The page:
CSF otorrhoea is defined as leakage of CSF from subarachnoid space into the middle ear cavity or mastoid air cells.
There are a number of underlying causes, and thus no specific demographic is affected.
The diagnosis can be confirmed by identifying beta 2 transferrin in the fluid.
- labyrinthine malformation
- abnormal development of facial canal
- bony and dural defects along the temporal bone
- aberrantly distributed arachnoid granulations
- most associated with transverse fractures of the temporal bone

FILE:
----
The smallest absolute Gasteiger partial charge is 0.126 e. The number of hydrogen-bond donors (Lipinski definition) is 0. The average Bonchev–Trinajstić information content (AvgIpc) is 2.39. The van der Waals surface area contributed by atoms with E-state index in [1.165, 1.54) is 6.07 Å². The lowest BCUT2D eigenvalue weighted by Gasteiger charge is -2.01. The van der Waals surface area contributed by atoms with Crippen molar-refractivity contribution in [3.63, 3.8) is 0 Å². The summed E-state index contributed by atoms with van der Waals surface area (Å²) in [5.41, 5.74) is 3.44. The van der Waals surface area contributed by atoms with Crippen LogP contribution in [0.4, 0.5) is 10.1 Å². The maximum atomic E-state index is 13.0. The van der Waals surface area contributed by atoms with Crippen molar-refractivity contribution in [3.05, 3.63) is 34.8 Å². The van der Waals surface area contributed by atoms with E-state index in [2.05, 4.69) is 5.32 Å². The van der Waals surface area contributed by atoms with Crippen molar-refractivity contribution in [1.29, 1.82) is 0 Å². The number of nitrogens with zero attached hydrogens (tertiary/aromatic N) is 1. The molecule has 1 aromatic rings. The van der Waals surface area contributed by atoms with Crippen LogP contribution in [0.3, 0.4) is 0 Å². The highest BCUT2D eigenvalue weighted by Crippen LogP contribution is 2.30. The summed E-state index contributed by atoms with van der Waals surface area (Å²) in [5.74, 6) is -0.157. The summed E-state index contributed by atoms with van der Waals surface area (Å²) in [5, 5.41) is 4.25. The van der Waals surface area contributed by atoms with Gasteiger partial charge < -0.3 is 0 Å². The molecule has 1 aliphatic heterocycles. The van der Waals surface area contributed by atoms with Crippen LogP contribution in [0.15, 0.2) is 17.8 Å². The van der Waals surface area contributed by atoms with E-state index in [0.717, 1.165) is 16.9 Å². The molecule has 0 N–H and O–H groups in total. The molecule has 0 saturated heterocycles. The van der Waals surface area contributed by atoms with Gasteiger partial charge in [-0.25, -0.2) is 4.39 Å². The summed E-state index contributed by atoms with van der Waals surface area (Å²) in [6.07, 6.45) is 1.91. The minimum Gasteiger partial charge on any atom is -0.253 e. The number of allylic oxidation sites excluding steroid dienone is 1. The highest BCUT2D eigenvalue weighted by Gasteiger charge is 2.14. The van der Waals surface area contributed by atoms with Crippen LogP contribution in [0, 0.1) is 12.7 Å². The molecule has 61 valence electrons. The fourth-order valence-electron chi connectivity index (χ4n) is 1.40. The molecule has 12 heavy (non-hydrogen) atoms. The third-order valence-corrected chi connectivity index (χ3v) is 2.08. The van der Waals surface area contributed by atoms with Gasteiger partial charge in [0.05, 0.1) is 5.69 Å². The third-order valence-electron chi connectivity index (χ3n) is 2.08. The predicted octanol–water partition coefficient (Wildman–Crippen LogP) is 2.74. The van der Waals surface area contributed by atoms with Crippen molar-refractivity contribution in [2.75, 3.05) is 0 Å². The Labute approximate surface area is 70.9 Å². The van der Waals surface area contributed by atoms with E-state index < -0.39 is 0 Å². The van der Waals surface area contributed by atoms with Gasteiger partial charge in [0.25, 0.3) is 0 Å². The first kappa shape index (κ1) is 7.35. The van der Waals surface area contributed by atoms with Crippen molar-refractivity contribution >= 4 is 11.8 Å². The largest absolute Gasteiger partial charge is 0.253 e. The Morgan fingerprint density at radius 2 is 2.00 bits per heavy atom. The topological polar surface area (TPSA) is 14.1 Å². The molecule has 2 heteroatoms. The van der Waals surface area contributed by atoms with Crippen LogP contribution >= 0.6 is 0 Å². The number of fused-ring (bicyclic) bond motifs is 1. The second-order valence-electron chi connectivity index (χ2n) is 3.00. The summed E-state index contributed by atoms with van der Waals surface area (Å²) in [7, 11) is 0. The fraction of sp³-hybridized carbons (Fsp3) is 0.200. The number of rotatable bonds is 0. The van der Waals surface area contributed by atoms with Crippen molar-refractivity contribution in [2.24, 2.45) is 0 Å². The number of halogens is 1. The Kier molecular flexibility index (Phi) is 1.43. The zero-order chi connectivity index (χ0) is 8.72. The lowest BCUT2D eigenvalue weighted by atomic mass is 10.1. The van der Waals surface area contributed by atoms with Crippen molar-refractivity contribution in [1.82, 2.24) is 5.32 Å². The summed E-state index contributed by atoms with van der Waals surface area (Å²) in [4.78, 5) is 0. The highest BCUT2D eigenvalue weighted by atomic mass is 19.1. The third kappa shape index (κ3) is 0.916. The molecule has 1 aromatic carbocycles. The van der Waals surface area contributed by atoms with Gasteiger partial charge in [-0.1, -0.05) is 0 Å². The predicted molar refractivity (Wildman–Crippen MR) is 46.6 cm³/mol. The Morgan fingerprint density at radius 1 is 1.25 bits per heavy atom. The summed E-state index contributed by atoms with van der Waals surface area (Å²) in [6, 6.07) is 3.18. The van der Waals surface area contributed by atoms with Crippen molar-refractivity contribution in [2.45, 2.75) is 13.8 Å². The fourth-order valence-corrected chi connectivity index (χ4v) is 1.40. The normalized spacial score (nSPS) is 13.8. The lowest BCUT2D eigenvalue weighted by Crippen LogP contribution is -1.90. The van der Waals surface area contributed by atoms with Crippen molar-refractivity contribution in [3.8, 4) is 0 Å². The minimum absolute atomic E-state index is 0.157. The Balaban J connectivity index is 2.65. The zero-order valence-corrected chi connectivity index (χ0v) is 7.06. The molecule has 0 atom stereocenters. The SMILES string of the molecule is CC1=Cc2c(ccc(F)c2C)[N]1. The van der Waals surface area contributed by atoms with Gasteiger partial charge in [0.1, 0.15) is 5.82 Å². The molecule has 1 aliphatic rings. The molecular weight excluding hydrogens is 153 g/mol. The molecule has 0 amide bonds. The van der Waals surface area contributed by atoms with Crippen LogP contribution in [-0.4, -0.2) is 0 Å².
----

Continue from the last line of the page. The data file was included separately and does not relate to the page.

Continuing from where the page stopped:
Findings on CT cisternography include:
- soft tissue mass adjacent bony defect
- leakage of contrast into middle ear cavity
- bony defects
- labyrinthine malformations
- fistulous tracts
- enlarged labyrynthine facial canal
- CSF signal intensity in the bony defects
- CSF signal intensity in middle ear cavity
- associated empty sella
- dural enhancement after gadolinium administration
In complex cases nuclear cisternography is performed.
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